If you have $19,000 to spare, a certified pilot can take you on a 50-minute ride aboard a MiG-29 supersonic fighter jet to 23 km, just below the altitude of space. That viewpoint reveals the boundary between Earth’s sky and space, and the curvature of the planet.
Because the jet can travel at more than twice the speed of sound, passengers wear a so-called G-suit, which uses compressed air to push the passenger’s blood back toward the head during maneuvers in 5 to 7 Gs; the jet performs aerobatics such as rolls, loops, and dives. Flights take off from Nizhny Novgorod, about 415 km east of Moscow.
Photo: Virgin Galactic
The VSS Unity SpaceShipTwo rocket plane will make suborbital space flights, Virgin Galactic says. The plane’s wingspan is 8.2 meters, and its top speed is 4,000 km per hour. If test flights continue to be successful, rocket-powered tests will take pilots to outer-space heights, the company says. Once those are completed, VSS Unity is then expected to begin commercial service within two years.
About 700 customers have already paid $250,000 for a ticket, the company says. Virgin Galactic’s founder, Richard Branson, is expected to be among the first passengers.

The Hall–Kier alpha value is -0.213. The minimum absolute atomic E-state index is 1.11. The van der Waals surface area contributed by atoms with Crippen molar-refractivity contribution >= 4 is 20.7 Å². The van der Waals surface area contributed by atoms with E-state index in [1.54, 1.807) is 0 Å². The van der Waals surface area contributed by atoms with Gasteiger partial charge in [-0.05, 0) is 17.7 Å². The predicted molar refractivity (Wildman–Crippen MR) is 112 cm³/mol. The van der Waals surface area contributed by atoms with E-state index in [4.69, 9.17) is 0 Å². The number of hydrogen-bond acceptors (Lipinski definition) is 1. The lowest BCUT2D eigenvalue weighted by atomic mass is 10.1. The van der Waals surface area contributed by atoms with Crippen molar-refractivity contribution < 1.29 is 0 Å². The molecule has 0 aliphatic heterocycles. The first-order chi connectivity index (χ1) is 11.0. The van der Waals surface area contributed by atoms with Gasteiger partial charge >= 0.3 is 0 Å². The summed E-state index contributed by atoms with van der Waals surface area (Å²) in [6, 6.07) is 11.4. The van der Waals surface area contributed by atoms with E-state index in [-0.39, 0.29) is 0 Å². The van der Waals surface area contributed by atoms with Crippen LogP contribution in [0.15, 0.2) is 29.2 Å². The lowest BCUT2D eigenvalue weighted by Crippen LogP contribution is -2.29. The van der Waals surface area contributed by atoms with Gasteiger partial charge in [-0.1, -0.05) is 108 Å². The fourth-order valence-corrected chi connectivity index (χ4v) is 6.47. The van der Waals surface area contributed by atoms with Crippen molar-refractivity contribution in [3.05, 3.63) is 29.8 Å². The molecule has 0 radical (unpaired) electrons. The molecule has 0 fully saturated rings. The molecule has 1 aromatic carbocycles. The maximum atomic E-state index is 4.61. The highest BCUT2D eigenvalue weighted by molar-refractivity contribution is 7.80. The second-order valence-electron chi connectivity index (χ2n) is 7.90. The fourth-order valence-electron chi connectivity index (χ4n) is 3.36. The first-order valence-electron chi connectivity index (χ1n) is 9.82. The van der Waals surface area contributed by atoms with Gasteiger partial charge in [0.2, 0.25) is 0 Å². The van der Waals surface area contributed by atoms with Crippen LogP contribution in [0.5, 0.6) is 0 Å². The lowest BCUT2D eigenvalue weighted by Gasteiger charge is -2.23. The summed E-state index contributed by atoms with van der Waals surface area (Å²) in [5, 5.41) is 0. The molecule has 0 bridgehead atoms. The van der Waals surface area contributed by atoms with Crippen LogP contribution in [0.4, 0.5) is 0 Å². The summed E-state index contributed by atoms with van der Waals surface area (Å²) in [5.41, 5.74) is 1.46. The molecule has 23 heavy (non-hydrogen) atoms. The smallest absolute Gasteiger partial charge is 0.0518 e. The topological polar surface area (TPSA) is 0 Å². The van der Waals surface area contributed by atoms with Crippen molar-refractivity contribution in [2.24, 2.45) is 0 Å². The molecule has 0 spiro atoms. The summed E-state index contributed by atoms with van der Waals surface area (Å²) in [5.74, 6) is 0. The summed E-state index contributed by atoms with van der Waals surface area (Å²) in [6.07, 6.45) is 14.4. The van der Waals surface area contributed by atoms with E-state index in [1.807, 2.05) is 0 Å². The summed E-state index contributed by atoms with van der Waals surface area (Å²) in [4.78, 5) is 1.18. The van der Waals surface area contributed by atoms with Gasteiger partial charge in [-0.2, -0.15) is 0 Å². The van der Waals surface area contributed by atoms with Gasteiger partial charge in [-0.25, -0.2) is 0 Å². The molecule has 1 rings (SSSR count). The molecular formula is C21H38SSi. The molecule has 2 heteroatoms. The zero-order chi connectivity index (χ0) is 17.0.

The flights are slated to take off from Spaceport America, located in the Jornada del Muerto desert basin, in New Mexico.
Founder Elon Musk, an honorary IEEE member, announced in February that next year SpaceX will fly two space tourists past the surface of the moon, according to The New York Times.
The unnamed passengers paid an undisclosed amount for their tickets aboard SpaceX’s Dragon capsule, powered by the company’s Falcon Heavy rocket. The capsule is expected to skim the moon’s surface but not land—then continue outward before gravity brings it back to Earth for a landing. The weeklong flight would cover a distance of approximately 645,000 km. Lift-off is expected to be from the Kennedy Space Center, in Cape Canaveral, Fla.
SpaceX also is developing a reusable rocket to fly passengers to Mars. Those flights won’t start for another decade, Musk estimates, adding that the price for that ticket will be about $200,000. He outlined his plans for a self-sustaining Martian city last year during the International Astronautical Congress.
Video: World View
The company is taking reservations but hasn’t yet scheduled flights on the Voyager, a capsule tethered to a helium-filled balloon that is expected to provide a suborbital ride for a crew of eight. Floating up as high as 30.5 km, passengers would be able to see the Earth’s curves and the blackness of space before gliding back down.
The capsule will be outfitted with large windows, a small bar, and a bathroom, and will include Wi-Fi service, according to a Verge article.
When it’s time to descend, the pilot will start venting helium from the balloon, the company says. After a while, the balloon and capsule will separate, it says, with the latter eventually making a soft landing at a predetermined site with the aid of a steerable, parachute-like device.
The trip will last about six hours, and a seat will cost $75,000, according to the Verge article. Flights are to take off from World View’s spaceport in Tucson, Ariz.